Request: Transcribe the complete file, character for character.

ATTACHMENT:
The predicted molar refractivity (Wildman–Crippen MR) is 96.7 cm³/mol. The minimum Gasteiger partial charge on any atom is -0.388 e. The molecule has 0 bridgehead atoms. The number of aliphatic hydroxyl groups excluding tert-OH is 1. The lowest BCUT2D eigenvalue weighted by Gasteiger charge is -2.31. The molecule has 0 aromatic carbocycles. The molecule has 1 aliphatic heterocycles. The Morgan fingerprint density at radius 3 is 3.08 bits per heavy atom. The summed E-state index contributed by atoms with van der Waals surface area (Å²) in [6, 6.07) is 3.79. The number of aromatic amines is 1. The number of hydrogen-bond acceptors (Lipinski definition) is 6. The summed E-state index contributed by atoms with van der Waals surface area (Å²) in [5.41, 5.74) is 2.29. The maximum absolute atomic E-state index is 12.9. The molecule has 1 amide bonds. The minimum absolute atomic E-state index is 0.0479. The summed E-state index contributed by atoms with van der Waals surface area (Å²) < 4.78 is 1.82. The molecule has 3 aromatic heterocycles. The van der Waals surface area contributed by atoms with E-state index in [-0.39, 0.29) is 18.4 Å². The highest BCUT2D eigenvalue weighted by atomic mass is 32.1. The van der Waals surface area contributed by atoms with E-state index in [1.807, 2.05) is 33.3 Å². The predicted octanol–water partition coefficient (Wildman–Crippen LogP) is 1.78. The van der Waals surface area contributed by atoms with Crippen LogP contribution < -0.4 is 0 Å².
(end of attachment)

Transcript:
The predicted molar refractivity (Wildman–Crippen MR) is 96.7 cm³/mol. The minimum Gasteiger partial charge on any atom is -0.388 e. The molecule has 0 bridgehead atoms. The number of aliphatic hydroxyl groups excluding tert-OH is 1. The lowest BCUT2D eigenvalue weighted by Gasteiger charge is -2.31. The molecule has 0 aromatic carbocycles. The molecule has 1 aliphatic heterocycles. The Morgan fingerprint density at radius 3 is 3.08 bits per heavy atom. The summed E-state index contributed by atoms with van der Waals surface area (Å²) in [6, 6.07) is 3.79. The number of aromatic amines is 1. The number of hydrogen-bond acceptors (Lipinski definition) is 6. The summed E-state index contributed by atoms with van der Waals surface area (Å²) in [5.41, 5.74) is 2.29. The maximum absolute atomic E-state index is 12.9. The molecule has 1 amide bonds. The minimum absolute atomic E-state index is 0.0479. The summed E-state index contributed by atoms with van der Waals surface area (Å²) < 4.78 is 1.82. The molecule has 3 aromatic heterocycles. The van der Waals surface area contributed by atoms with E-state index in [-0.39, 0.29) is 18.4 Å². The highest BCUT2D eigenvalue weighted by atomic mass is 32.1. The van der Waals surface area contributed by atoms with E-state index in [1.807, 2.05) is 33.3 Å². The predicted octanol–water partition coefficient (Wildman–Crippen LogP) is 1.78. The van der Waals surface area contributed by atoms with Crippen LogP contribution < -0.4 is 0 Å².